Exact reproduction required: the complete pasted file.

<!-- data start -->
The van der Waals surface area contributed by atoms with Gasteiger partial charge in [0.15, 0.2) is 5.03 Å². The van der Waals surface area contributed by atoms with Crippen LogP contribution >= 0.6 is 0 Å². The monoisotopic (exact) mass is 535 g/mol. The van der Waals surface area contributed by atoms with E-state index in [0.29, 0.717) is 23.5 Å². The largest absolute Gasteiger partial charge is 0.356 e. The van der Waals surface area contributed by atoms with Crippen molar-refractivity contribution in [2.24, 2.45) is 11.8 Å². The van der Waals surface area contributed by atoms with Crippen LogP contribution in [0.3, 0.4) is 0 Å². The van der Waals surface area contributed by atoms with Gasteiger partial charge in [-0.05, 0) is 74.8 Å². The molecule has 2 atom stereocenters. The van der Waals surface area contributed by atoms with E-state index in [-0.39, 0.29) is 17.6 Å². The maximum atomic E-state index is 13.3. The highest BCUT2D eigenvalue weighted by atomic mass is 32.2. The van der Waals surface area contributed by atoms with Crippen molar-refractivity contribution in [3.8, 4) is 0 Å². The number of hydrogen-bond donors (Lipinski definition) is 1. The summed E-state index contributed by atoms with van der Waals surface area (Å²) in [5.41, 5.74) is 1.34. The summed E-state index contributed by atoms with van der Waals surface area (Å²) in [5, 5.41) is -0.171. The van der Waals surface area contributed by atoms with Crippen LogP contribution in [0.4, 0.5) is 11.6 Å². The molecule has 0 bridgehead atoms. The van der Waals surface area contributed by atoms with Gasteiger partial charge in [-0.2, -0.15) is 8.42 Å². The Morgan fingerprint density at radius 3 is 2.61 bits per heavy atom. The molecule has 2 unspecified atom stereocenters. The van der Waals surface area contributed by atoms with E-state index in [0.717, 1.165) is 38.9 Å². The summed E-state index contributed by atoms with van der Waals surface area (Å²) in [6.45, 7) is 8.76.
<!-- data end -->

The van der Waals surface area contributed by atoms with Gasteiger partial charge in [0.15, 0.2) is 5.03 Å². The van der Waals surface area contributed by atoms with Crippen LogP contribution >= 0.6 is 0 Å². The monoisotopic (exact) mass is 535 g/mol. The van der Waals surface area contributed by atoms with E-state index in [0.29, 0.717) is 23.5 Å². The largest absolute Gasteiger partial charge is 0.356 e. The van der Waals surface area contributed by atoms with Crippen molar-refractivity contribution in [2.24, 2.45) is 11.8 Å². The van der Waals surface area contributed by atoms with Crippen LogP contribution in [0.3, 0.4) is 0 Å². The van der Waals surface area contributed by atoms with Gasteiger partial charge in [-0.05, 0) is 74.8 Å². The molecule has 2 atom stereocenters. The van der Waals surface area contributed by atoms with E-state index in [-0.39, 0.29) is 17.6 Å². The maximum atomic E-state index is 13.3. The highest BCUT2D eigenvalue weighted by atomic mass is 32.2. The van der Waals surface area contributed by atoms with Crippen molar-refractivity contribution in [3.8, 4) is 0 Å². The number of hydrogen-bond donors (Lipinski definition) is 1. The summed E-state index contributed by atoms with van der Waals surface area (Å²) in [5.41, 5.74) is 1.34. The summed E-state index contributed by atoms with van der Waals surface area (Å²) in [5, 5.41) is -0.171. The van der Waals surface area contributed by atoms with Crippen LogP contribution in [0.4, 0.5) is 11.6 Å². The molecule has 0 bridgehead atoms. The van der Waals surface area contributed by atoms with Gasteiger partial charge in [-0.2, -0.15) is 8.42 Å². The Morgan fingerprint density at radius 3 is 2.61 bits per heavy atom. The molecule has 2 unspecified atom stereocenters. The van der Waals surface area contributed by atoms with E-state index in [0.717, 1.165) is 38.9 Å². The summed E-state index contributed by atoms with van der Waals surface area (Å²) in [6.45, 7) is 8.76.